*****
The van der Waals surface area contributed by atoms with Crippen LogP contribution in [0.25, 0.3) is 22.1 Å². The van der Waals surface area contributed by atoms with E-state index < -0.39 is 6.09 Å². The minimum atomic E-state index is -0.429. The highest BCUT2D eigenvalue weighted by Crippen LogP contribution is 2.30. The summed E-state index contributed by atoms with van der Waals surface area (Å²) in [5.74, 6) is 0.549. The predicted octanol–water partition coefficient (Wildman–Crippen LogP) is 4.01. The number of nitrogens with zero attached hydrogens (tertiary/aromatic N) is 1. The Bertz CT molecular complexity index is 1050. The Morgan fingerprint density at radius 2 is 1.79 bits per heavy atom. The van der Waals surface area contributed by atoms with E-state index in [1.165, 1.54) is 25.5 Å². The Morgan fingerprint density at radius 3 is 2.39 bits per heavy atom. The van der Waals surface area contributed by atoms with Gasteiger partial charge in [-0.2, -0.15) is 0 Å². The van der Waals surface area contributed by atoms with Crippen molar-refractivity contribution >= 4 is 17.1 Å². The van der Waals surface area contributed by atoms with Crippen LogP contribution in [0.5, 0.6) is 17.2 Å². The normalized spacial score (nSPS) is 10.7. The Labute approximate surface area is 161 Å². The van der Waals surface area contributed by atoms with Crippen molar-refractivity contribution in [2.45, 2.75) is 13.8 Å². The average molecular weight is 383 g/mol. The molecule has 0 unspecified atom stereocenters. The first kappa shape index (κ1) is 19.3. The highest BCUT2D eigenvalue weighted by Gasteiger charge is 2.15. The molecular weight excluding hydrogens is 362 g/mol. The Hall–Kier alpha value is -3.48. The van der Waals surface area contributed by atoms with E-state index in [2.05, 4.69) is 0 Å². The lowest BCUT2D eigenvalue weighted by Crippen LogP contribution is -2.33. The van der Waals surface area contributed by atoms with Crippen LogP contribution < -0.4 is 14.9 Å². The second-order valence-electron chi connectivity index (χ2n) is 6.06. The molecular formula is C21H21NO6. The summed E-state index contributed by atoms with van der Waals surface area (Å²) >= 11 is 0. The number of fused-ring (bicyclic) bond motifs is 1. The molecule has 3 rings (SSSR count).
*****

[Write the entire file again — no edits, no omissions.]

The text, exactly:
The van der Waals surface area contributed by atoms with Crippen LogP contribution in [0.25, 0.3) is 22.1 Å². The van der Waals surface area contributed by atoms with E-state index < -0.39 is 6.09 Å². The minimum atomic E-state index is -0.429. The highest BCUT2D eigenvalue weighted by Crippen LogP contribution is 2.30. The summed E-state index contributed by atoms with van der Waals surface area (Å²) in [5.74, 6) is 0.549. The predicted octanol–water partition coefficient (Wildman–Crippen LogP) is 4.01. The number of nitrogens with zero attached hydrogens (tertiary/aromatic N) is 1. The Bertz CT molecular complexity index is 1050. The Morgan fingerprint density at radius 2 is 1.79 bits per heavy atom. The van der Waals surface area contributed by atoms with E-state index in [1.165, 1.54) is 25.5 Å². The Morgan fingerprint density at radius 3 is 2.39 bits per heavy atom. The van der Waals surface area contributed by atoms with Gasteiger partial charge in [-0.2, -0.15) is 0 Å². The van der Waals surface area contributed by atoms with Crippen molar-refractivity contribution >= 4 is 17.1 Å². The van der Waals surface area contributed by atoms with Crippen LogP contribution in [0.5, 0.6) is 17.2 Å². The normalized spacial score (nSPS) is 10.7. The Labute approximate surface area is 161 Å². The van der Waals surface area contributed by atoms with Crippen molar-refractivity contribution in [2.45, 2.75) is 13.8 Å². The average molecular weight is 383 g/mol. The molecule has 0 unspecified atom stereocenters. The first kappa shape index (κ1) is 19.3. The highest BCUT2D eigenvalue weighted by Gasteiger charge is 2.15. The molecular weight excluding hydrogens is 362 g/mol. The Hall–Kier alpha value is -3.48. The van der Waals surface area contributed by atoms with E-state index in [2.05, 4.69) is 0 Å². The lowest BCUT2D eigenvalue weighted by Crippen LogP contribution is -2.33. The van der Waals surface area contributed by atoms with Crippen LogP contribution < -0.4 is 14.9 Å². The second-order valence-electron chi connectivity index (χ2n) is 6.06. The molecular formula is C21H21NO6. The summed E-state index contributed by atoms with van der Waals surface area (Å²) >= 11 is 0. The number of fused-ring (bicyclic) bond motifs is 1. The molecule has 3 rings (SSSR count).